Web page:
My ticket to Athens on KLM Airlines required that I change planes at Schiphol Airport in Amsterdam. I viewed the ruins of Greece and strolled where Plato and Socrates had walked before me. I did so for five days, then returned home. Again, I changed planes in Amsterdam, where I had a ten-hour layover before my flight to Los Angeles. The KLM agent in Athens assured me I would have no problem finding a room at one of the approximately twenty hotels at the Schiphol Airport.

Wrong!

There was a large convention in Amsterdam that weekend, and the hotels at the Schiphol were full, except for a single room available at the Hilton for $350.00. Seven hours of quick catnapping for $350.00? No way. A great idea clicked in my brain, and I rented a Fiat from Avis. Parked in a covered garage, the Fiat became my bunk bed for the night. Outside, the Amsterdam weather was rainy and cold, but here in the little Fiat parked in the garage, I was warm and cozy, snuggled in a sweater and baggy corduroys.

It was a wonderful night, and I awakened only once at around 5:00 a.m. I felt chilly. No problem. I started the engine. Within a few minutes, the heater had warmed the car’s interior, so I killed the motor and the heater and fell asleep until 8:00 a.m. I awoke, changed clothes in the car, brushed my teeth and hair in the airport washroom, and checked onto the plane. I shaved in the washroom of the KLM 747. It was the usual 747 flight: great meals, great wines, charming attendants, and terrible movies. After a long, boring twelve hours to LAX, we finallyrrived.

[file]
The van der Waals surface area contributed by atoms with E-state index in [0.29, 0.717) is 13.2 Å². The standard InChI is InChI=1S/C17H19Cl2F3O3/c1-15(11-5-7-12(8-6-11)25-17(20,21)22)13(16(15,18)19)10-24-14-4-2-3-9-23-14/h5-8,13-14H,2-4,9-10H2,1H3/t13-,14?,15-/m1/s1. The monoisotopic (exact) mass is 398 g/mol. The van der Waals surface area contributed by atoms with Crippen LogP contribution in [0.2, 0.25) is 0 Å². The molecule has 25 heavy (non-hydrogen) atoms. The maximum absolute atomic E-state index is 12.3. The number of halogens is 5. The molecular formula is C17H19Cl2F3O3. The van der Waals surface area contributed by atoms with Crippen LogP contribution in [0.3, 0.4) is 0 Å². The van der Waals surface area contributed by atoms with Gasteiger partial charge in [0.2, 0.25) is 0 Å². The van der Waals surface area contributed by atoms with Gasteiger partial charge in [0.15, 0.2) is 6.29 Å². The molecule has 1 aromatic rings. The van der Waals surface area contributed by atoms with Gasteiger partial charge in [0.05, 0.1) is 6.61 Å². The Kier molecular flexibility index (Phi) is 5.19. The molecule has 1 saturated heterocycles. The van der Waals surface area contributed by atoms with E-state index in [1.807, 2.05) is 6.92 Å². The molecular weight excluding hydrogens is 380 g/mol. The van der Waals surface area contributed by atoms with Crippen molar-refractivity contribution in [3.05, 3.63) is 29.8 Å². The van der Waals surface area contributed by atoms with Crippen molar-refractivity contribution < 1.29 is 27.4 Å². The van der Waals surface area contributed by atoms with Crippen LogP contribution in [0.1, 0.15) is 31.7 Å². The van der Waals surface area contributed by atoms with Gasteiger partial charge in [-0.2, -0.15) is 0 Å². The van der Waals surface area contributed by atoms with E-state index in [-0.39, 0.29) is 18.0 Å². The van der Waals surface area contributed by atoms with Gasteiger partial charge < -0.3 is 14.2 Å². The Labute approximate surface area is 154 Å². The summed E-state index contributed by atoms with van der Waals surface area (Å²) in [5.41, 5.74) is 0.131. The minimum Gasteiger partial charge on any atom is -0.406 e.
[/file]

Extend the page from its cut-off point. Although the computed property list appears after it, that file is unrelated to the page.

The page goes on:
In the 50-plus years I’ve been traveling the world, I have always breezed through U.S. Customs, but on this particular day, my customs reception was very difficult.

An overly alert agent noticed I had made several trips outside the country. Two trips (to Vancouver and Athens) were for short visits of only four days. The Customs inspector also noticed I had visited Amsterdam on four separate occasions this year, but on each visit I had stayed less than twelve hours. Amsterdam is the drug capital of the world, where it is legal to possess and grow marijuana. Marijuana is everywhere. You see it growing on the decks of houseboats on the canals. Tourists go to the coffee houses for marijuana and espresso, charging both items to their Visa cards. Unfortunately, naiveté attracts devils – heroin, amphetamines, cocaine, and death are often not far behind. My first visit to Amsterdam was to view Van Goghs and Rembrants, now Amsterdam depresses me.